Authored by Yudi Yuviama in Energy
Published on 01-15-2009
Air conditioner may be the most costly appliance in your house. Save a little bit on the monthly energy cost by applying a few of the following ideas:
- Turn up the thermostat a little bit. If you usually have it set to seventy-two degrees during the summertime, switch to seventy-eight degrees. When it is ninety-five degrees in the shade outdoor, seventy-eight degrees still feels cool and comfortable.
- Utilize fans to distribute air. Circulating air feels a few degrees colder than stagnant air. Overhead ceiling fan works effectively for cooling the entire house, but even a little box fan or oscillating fan makes the air moving.
- At the end of the daytime, when the temperature outdoor cools off, turn off the air conditioner, open the windowpanes, and put an outward facing fan in a windowpane to throw out the warm air from the room. A ventilation fan in an upstairs windowpane works better. Opening up a downstairs windowpane simultaneously permits a full cross breeze to build up throughout your house. The fan cools down your house a lot faster than the time it needs to only spread open the windowpanes and let the warm air stay in the room. Open the windowpanes only when humidity is at low level, however. Otherwise, the air conditioning will have to work a good deal harder to cool the wet air when you turn it on.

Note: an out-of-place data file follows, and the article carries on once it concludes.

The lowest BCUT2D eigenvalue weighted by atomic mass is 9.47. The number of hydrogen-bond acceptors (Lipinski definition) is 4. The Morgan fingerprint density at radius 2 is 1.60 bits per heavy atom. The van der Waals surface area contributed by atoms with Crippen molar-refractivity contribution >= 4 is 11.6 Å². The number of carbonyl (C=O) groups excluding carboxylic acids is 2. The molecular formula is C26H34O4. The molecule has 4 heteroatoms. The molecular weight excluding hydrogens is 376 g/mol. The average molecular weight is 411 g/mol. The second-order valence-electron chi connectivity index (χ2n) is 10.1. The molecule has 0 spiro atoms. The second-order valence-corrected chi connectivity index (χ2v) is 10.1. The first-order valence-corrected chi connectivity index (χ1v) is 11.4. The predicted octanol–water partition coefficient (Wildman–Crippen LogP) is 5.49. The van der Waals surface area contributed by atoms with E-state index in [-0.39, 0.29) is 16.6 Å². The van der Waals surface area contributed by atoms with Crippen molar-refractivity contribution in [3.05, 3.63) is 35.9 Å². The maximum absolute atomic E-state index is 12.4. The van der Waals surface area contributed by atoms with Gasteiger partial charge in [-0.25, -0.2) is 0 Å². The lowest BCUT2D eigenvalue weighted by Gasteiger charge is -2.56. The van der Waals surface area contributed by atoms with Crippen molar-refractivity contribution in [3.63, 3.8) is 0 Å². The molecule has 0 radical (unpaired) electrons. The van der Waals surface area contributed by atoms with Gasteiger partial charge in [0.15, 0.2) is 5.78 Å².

The basic line of defense in cutting down your home cooling bills is to hold back the heat outdoor, but defeating the heat build up inside your house is also a good thing to do:
- Utilize your exterior grill more frequently, to keep from warming up the kitchen.
- Use smaller appliances rather than the oven and stove for cooking. The slow cooker, electric skillet, microwave oven and toaster oven give out lower heat and are more efficient. Urge everybody to put on shorts and go sleeveless in the home. This will aid in keeping body temperatures lower and the atmosphere cool. Before you leave home, put on white or lighter colors, which aids to keep your body from drawing in and confining heat from the sun. When you return inside, you’ll be less warm than if you had put on darker clothing.
- Dry clothing in the dryer on the no-heat mode; put a clean, dry towel to the dryer to absorb excess moisture from the clothing.
- Hang your rinsed clothes under the sun. You can get retractable clotheslines that can be placed in almost any cramped space. Or just lay your clothing on hangers and put them on a line in the washing room.
- Activate no-heat drying setting on the dishwasher. Do not open the door right after the rinsing cycle; you will just let out steam and more heat to the room.
- Take quick showers to prevent accumulation of steam. Use the ventilation fans in the bathroom in the summertime.
- Dark colors take in more heat, so if the external walls of your home are painted dark, consider painting the home with a lighter paint color.